Foster alone, in the volume, touches on this point in his chapter, “The Vocational School Fallacy in Development Planning.” In highly developed economies (the United States for one) the average worker by the age of 45 will have held nine different types of jobs—not merely different jobs. In underdeveloped countries where the industrial pattern is still more fluid than in the developed, he can expect to be called upon for even more occupational mobility and flexibility, for which—too often—school experience is not preparing him. Even at university level, it has been well said that engineering graduates now have a “half-life” of only 10 years: half of the knowledge they carry away from the university will be out of date in 10 years—half of the knowledge they will be applying in their professions in 10 years has not yet been discovered. Their knowledge that they can apply to economic development will be acquired, essentially, after their formal education is finished.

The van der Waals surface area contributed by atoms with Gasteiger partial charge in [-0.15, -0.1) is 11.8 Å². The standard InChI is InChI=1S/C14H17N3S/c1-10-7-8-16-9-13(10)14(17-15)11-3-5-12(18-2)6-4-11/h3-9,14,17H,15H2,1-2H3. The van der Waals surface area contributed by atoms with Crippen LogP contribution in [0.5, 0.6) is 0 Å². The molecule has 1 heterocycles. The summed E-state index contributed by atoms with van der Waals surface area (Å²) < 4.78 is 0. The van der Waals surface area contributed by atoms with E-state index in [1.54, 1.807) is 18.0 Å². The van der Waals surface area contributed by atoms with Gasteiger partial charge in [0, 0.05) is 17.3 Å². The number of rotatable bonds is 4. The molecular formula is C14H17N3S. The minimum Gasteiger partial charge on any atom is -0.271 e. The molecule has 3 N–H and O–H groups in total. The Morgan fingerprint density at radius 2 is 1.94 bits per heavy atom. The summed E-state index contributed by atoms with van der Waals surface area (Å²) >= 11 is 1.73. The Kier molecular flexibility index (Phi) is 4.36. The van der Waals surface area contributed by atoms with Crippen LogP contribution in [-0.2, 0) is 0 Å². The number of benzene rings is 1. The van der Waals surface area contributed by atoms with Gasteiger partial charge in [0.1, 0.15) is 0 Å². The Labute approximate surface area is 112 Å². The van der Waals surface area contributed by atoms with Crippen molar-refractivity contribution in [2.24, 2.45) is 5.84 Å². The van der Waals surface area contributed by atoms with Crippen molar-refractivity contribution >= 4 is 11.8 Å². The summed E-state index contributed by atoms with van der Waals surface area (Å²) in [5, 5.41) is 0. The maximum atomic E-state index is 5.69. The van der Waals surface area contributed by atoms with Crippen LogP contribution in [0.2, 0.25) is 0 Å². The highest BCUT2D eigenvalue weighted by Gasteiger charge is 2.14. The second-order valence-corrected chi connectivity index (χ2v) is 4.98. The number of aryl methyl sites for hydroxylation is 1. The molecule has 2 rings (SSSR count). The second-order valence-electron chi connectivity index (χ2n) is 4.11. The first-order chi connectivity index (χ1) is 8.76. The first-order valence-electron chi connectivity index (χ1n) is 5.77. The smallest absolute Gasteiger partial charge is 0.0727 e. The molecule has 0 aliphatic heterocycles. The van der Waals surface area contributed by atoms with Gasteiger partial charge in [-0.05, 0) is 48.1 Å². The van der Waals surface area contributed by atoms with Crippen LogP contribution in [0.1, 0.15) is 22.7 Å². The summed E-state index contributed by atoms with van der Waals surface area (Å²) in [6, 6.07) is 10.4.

Interesting as their present book is, one may hope that the editors will develop some of these ideas further in the way which made their earlier writings outstanding.
Bryce, Murray D., Policies and Methods for Industrial Development: A Guide for Accelerating Economic Growth, 1965, 309 pp., $7.50; and Staley, Eugene and Richard Morse, Modern Small Industry for Developing Countries, 1965, 435 pp., $9.00, New York, McGraw-Hill.